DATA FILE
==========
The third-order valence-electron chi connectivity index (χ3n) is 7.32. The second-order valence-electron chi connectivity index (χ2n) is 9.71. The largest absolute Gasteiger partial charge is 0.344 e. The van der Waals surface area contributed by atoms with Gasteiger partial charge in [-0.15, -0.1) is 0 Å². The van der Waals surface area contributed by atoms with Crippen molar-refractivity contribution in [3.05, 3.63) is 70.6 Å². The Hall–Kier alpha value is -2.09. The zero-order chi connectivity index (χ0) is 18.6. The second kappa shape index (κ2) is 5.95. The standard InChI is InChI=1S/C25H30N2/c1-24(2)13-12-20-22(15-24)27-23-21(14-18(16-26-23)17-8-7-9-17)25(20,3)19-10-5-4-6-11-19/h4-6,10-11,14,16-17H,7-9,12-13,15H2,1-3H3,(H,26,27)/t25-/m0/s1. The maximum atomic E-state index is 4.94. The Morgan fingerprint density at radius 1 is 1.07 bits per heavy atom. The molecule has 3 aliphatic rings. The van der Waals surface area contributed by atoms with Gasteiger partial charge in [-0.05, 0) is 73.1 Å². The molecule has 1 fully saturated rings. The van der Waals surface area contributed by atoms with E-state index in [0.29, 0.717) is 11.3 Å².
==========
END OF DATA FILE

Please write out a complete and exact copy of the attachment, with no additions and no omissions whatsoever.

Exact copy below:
The third-order valence-electron chi connectivity index (χ3n) is 7.32. The second-order valence-electron chi connectivity index (χ2n) is 9.71. The largest absolute Gasteiger partial charge is 0.344 e. The van der Waals surface area contributed by atoms with Gasteiger partial charge in [-0.15, -0.1) is 0 Å². The van der Waals surface area contributed by atoms with Crippen molar-refractivity contribution in [3.05, 3.63) is 70.6 Å². The Hall–Kier alpha value is -2.09. The zero-order chi connectivity index (χ0) is 18.6. The second kappa shape index (κ2) is 5.95. The standard InChI is InChI=1S/C25H30N2/c1-24(2)13-12-20-22(15-24)27-23-21(14-18(16-26-23)17-8-7-9-17)25(20,3)19-10-5-4-6-11-19/h4-6,10-11,14,16-17H,7-9,12-13,15H2,1-3H3,(H,26,27)/t25-/m0/s1. The maximum atomic E-state index is 4.94. The Morgan fingerprint density at radius 1 is 1.07 bits per heavy atom. The molecule has 3 aliphatic rings. The van der Waals surface area contributed by atoms with Gasteiger partial charge in [-0.05, 0) is 73.1 Å². The molecule has 1 fully saturated rings. The van der Waals surface area contributed by atoms with E-state index in [0.29, 0.717) is 11.3 Å².